Figure 6 shows the permanent micro strain, given as a function of load applications. The figure shows the effect of additives to asphalt cement (40-50) and (60-70) .Recognizing the fact that the lower permanent strain is related to the lower sensitivity for rutting and corrugation, it means that the modified bitumen mixes have a beneficial influence on the mix properties. The mixtures modified by 5% rubber by wt. of asphalt cement (40-50) had higher resistance to permanent deformation as compared with the control mixture. The mixtures modified by 10% fly ash by wt. of asphalt cement (60-70) had higher resistance to permanent deformation as compared with the control mixture. The mixture modified by 3% sulfur by wt. of asphalt cement (60-70) generally showed lower resistance to permanent deformation as compared to the other tested mixtures. 5. CONCLUSION Based on the testing program, the following conclusions may be drawn: (1) Asphalt Concrete Specimens containing 1% fumed silica by wt. of asphalt cement (40-50) had higher stability value when compared to control mix. On the other hand, the stability of mixtures containing 3% sulfur by wt. of asphalt cement (60-70) was lower than those of control mixtures. (2) The specimens containing 5% rubber by wt. of asphalt cement (40-50) had the lowest air void

contents among the control mixtures and the other mixtures with different additives. (3) The asphalt concrete mixtures modified by 10% fly ash by wt. of asphalt cement (60-70) exhibit high resistance to permanent deformation as compared with the control mixture. (4) The mixture modified by 3% sulfur by wt. of asphalt cement (60-70) generally showed lower resistance to permanent deformation as compared to the other tested mixtures. REFERENCES Ali N, Chan J, Simms S, Bushman R, Bergan A (1996). Mechanistic Evaluation of Fly Ash Asphalt Concrete Mixtures. Journal of Materials in Civil Engineering, ASCE, 8(1): 1925, Technical paper. Asi I, Assaad A (2005). Effect of Jordanian Oil Shale Fly Ash on Asphalt Mixes. Journal of Materials in Civil Engineering, 553-559. ASTM D-4123 (2002) Standard Test Method for Indirect Tension Test for Resilient Modulus of Bituminous Mixtures. American Society of Testing and Materials. Bahia H, Hanson DI, Zeng M, Zhai H, Khatri M, Anderson R (2001). Characterization of Modified Asphalt Binder in Super-pave Mix Design. TRB, NCHRP Report 459, National Academy Press, Washington.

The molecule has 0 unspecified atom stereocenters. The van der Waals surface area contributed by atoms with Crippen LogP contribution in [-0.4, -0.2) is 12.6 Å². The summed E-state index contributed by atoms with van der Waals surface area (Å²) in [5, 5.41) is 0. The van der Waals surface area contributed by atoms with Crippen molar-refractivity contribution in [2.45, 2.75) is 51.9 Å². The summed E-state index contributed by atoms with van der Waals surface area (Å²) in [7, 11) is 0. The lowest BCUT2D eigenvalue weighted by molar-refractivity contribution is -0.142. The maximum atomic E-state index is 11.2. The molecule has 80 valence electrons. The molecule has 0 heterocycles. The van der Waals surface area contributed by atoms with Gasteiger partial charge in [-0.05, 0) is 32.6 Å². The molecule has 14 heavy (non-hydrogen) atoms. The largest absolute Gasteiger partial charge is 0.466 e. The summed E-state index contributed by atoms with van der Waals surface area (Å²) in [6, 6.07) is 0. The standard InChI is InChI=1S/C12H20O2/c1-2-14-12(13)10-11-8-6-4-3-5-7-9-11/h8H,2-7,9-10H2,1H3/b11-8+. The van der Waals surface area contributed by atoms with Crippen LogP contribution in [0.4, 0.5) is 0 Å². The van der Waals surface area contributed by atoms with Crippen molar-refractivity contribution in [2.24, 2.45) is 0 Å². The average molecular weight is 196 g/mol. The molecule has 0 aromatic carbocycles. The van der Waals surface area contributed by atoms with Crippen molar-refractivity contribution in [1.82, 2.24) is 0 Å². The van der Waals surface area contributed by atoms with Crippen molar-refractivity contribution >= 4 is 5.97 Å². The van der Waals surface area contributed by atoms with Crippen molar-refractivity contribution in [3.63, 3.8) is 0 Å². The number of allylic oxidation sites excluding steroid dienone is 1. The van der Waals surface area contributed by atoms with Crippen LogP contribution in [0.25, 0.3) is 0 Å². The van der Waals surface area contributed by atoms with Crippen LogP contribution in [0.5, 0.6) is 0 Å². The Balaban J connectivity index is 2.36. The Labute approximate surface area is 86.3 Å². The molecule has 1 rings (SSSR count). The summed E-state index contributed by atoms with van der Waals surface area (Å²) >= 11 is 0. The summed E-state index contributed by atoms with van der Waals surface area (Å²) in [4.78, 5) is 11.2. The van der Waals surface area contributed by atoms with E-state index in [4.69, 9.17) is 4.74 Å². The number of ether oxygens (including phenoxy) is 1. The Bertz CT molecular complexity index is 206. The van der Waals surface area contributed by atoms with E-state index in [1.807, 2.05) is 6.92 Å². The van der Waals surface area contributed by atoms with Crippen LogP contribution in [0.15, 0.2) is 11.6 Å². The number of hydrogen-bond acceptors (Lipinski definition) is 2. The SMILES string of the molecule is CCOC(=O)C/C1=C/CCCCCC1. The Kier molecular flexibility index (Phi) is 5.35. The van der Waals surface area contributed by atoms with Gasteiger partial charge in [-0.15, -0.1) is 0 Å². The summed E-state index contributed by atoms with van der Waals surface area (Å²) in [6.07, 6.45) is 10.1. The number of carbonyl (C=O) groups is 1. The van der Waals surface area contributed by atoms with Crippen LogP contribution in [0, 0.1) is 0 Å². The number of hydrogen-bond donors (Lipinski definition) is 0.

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Cooper SB, Mohammad LN, Elseifi M (2011). Laboratory Performance Characteristics of Sulfur-Modified Warm-Mix Asphalt. Journal of Materials in Civil Engineering, ASCE. He Z, Lu Z, Zhang W (2010). Performance Study on Rubber Powder Modified Asphalt of Waste Tire. Integrated Transportation Systems Green. Intelligent, ASCE. SCRB/R9 (2003). Standard Specification for Roads and Bridges. Section R/9, Hot-Mix Asphalt Concrete Pavement, Revised Edition. State

Commotion of Roads and Bridges, Ministry of Housing and Construction, Republic of Iraq. Tara L (2003). Resilient Modulus of Asphalt Concrete Mixtures. M.Sc. Thesis, Civil Engineering, university of Manitoba, Manitoba, Canada. Tayebali AA, Goodrich JL, Sousa JB, Monismith CL (1992). Influence of the Rheological Properties of Modified Asphalt Binders on the Load Deformation Characteristics of the BinderAggregate Mixtures. Polymer Modified Asphalt Binders, ASTM STP1108, American Society for Testing and Materials, Philadelphia, P. 78.

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Prof. Saad Issa Sarsam was born in Baghdad 1955, got his BSc. In Civil Engineering (1977), Post graduate diploma in Transportation Engineering (1978); MSc in Transportation Engineering (1980). He worked as senior material Engineer for NCCL (1982-1992); He joined the academic staff at University of Mosul (1992-2005) and got the Assistant Professor degree at 2002; He joined the academic staff at University of Baghdad (2005 until now) and got the Professor degree at 2007. Areas of specialization and interest: (Roller compacted concrete; modified asphalt concrete; Asphalt stabilized embankment models; Road user characteristics).

Ibtihal M. Laftaa was born in Baghdad 1988, got her BSc. in Civil Engineering (2010); MSc. in Civil Engineering (Transportation) in (2012).